Read E.S. Brown's latest blog about the importance of going into a game with a winning mindset.
ES Brown interviews his daughter about her switch from recreational to select soccer.
Q: What fundamentals are essential to learn as a young goalkeeper?
A: Goalkeeping is all technique. Similar to the way a field player needs to learn how to properly receive, pass, shoot, volley, etc., a goalkeeper has a very specific set of fundamentals they must learn to be successful. A lot of times, naturally athletic players do not put a great deal of emphasis on their technique because they make consistent saves purely out of great strength and speed. However, correctly performing goalkeeping tasks will make you more efficient in your movements, increasing your success rate and speed.
The main things a goalkeeper should be working on are:
- collapse vs. extension diving
- high balls/crosses
I'll elaborate on three:
1. Catching. Holding the ball after a shot is the first step in taking your game to the next level. Your goal should be to give up as few rebounds as possible. As a goalkeeper, your team should have confidence in you as a player and a leader. By having secure hands you ensure this and will cut down on unnecessary, dangerous, close-proximity reaction saves. You should catch with a diamond/triangle shape (depending on the length/dexterity of your thumbs. I personally catch in a triangle because my hands are relatively small). I DO NOT recommend the "W" hand positioning. This is old school goalkeeping that is out dated and ineffectual. A "W" shape gives you less control of the ball and positions your hands under it, making it very likely for a hard struck ball to go over/through your hands. The "W" may work for younger ages, but at the higher levels it is a recipe for disaster (and embarrassing goals).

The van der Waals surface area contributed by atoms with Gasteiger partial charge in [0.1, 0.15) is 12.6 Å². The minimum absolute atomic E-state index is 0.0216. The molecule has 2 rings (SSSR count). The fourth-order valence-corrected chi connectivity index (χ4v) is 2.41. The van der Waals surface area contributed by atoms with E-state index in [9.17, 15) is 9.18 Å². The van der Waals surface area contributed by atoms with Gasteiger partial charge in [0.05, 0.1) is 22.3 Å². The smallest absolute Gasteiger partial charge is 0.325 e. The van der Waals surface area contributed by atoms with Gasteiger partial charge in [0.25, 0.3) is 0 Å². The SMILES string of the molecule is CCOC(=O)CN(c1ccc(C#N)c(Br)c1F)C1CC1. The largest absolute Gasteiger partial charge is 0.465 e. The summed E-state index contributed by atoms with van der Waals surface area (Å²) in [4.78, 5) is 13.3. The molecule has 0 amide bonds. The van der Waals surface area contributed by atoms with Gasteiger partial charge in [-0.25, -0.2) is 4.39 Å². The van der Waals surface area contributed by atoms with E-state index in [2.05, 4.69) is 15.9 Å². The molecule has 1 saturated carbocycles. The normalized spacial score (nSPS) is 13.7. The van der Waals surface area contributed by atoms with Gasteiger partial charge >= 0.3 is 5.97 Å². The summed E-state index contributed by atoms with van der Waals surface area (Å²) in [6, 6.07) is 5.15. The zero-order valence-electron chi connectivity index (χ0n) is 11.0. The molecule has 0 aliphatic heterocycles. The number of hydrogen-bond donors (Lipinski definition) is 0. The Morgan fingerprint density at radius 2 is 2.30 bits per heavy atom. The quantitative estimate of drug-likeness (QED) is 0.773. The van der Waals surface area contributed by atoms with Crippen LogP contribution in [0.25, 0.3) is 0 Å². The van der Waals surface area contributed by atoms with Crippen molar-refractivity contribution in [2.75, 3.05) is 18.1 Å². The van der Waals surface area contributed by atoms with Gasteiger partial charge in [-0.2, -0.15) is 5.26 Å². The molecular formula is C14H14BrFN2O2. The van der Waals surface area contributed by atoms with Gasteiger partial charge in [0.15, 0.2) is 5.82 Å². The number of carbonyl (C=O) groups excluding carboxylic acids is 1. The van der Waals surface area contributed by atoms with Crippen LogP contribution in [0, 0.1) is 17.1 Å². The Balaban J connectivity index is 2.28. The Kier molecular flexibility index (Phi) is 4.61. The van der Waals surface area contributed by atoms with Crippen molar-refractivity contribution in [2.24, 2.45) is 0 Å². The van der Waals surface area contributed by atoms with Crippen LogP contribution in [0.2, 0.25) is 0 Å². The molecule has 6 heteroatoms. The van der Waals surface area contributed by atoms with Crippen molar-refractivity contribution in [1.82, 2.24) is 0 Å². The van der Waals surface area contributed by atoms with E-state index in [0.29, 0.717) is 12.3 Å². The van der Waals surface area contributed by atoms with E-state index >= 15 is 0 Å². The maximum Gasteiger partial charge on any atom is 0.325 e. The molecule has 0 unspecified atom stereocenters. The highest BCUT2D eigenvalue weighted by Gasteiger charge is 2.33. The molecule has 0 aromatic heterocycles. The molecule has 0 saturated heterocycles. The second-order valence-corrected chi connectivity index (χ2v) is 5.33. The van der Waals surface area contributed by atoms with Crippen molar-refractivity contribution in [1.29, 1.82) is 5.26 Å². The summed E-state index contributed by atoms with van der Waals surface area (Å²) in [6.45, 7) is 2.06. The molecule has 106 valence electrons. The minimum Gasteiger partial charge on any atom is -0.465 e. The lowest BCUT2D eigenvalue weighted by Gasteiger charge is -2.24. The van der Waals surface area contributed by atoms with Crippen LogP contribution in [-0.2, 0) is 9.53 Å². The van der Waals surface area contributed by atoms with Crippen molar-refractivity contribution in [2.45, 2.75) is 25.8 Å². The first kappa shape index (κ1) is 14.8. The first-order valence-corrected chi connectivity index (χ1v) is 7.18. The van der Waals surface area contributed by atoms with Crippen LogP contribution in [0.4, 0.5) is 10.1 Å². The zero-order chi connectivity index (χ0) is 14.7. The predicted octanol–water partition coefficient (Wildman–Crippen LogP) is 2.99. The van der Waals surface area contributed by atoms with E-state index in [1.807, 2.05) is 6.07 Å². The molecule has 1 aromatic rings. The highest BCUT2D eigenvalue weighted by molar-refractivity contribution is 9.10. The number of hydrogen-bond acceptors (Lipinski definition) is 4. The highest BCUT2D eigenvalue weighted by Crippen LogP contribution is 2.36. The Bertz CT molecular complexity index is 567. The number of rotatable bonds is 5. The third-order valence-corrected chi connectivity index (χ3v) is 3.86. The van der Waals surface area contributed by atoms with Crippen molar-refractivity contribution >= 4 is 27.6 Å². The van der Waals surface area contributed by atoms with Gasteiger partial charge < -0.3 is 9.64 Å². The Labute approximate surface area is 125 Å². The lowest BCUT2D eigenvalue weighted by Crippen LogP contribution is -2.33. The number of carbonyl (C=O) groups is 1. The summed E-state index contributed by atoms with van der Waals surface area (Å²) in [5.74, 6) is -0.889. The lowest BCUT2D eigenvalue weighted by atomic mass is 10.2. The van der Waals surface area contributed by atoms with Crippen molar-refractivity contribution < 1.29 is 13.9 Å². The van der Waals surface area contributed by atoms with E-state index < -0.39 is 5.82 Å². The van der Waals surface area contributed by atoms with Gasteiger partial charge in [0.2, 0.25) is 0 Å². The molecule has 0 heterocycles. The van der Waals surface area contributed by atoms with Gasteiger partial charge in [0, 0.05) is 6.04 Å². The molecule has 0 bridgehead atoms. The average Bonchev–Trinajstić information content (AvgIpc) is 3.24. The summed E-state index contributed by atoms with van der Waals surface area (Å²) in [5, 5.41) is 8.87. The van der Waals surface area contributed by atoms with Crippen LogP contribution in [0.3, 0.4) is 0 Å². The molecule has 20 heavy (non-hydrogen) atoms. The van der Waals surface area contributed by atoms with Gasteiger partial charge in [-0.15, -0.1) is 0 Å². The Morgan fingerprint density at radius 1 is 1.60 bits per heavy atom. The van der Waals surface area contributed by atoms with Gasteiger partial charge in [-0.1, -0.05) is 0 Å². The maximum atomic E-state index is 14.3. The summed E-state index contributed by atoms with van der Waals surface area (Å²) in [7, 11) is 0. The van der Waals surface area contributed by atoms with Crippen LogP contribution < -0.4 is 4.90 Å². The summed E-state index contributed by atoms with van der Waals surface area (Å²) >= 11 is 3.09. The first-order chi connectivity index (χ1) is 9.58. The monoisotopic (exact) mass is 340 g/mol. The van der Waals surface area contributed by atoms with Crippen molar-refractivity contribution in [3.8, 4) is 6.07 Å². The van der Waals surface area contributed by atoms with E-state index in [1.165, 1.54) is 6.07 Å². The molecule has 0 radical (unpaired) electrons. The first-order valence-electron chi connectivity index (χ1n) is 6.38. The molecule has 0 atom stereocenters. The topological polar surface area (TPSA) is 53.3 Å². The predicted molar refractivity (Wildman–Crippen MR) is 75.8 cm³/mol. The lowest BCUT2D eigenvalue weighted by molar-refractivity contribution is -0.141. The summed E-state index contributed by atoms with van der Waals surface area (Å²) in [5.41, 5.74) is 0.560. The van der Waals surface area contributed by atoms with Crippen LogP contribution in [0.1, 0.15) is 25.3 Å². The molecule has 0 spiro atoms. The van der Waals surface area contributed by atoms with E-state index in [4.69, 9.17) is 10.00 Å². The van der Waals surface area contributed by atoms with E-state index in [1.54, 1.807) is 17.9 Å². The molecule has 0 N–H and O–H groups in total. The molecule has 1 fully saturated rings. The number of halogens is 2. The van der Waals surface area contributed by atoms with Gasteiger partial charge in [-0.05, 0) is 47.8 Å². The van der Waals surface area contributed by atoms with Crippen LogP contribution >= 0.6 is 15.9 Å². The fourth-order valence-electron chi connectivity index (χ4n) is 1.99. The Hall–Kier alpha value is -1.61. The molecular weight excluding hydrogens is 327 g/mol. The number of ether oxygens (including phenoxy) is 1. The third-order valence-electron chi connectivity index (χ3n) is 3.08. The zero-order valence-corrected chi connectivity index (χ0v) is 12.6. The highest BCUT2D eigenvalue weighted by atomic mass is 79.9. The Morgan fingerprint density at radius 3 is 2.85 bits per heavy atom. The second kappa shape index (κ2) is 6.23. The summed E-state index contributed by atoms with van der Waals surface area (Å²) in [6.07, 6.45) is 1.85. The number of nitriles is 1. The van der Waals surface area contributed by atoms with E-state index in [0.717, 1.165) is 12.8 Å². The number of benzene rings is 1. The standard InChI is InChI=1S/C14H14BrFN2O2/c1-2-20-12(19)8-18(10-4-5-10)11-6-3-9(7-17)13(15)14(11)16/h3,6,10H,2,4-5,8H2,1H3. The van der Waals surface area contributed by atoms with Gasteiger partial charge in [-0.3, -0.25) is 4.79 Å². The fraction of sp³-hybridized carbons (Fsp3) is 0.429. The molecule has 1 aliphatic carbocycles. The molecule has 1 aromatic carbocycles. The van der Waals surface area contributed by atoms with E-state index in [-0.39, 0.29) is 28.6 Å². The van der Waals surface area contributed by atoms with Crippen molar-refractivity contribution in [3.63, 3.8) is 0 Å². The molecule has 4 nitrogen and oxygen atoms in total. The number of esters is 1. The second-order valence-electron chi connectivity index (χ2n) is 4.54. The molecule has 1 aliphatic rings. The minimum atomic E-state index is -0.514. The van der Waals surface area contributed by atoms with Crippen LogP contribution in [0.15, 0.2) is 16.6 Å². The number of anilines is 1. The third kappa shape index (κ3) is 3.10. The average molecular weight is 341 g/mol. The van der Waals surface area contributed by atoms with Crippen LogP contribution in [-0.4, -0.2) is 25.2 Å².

2. Diving. There are many different schools of thought on diving. But two rules of thumb are universal: dive at an angle FORWARD to meet the ball. This cuts down the angle and allows you to cover more of the goal. Also this prevents you from ever hitting your head or back on your post. Diving backwards largely hinders your range laterally and puts your body at unnecessary risk. The other universal truth applies only to collapse dives. You should catch the ball before you land in "finished position". A collapse dive is three simple steps: 1) step 2) lean/catch and 3) finished position. You should almost always hold a collapse dive save.
3) Crosses/ High balls. Almost all coaches will teach you to drive one knee upwards to "protect yourself". While it is true that a knee will protect your groin region, the true reason to drive a knee is actually for momentum to aid you in jumping higher. You should always drive your outside knee. So if a cross come from your left, your right knee should drive upwards. Additionally, you must call keeper the second you decide to come for the ball and you need to collect the ball at your highest point (I.e. Catch the ball above your head at the height of your jump).
Goalkeeping is incredibly technical. These are just a few fundamental points. Focus on these in particular as well as your footwork and your distribution. Goalkeeping is physically and mentally demanding. By perfecting your technique you build confidence, cut down on errors, and eliminate extraneous injuries.
Having trouble coming up with goals for 2014? Claire came up with some great ideas for you!
Read E.S. Brown's inspirational end-of-season speech that he gave to his daughter's soccer team!
Read on for some great advice from Maddi on how to find the right goalkeeping coach!
Read about Makena's last games of the season!
Read as E.S. Brown transitions from coaching his son's team to his daughter's team!
Follow the Lions throughout their outdoor season!
Read the Team Update blog to follow Makena and her teammates throughout their soccer season!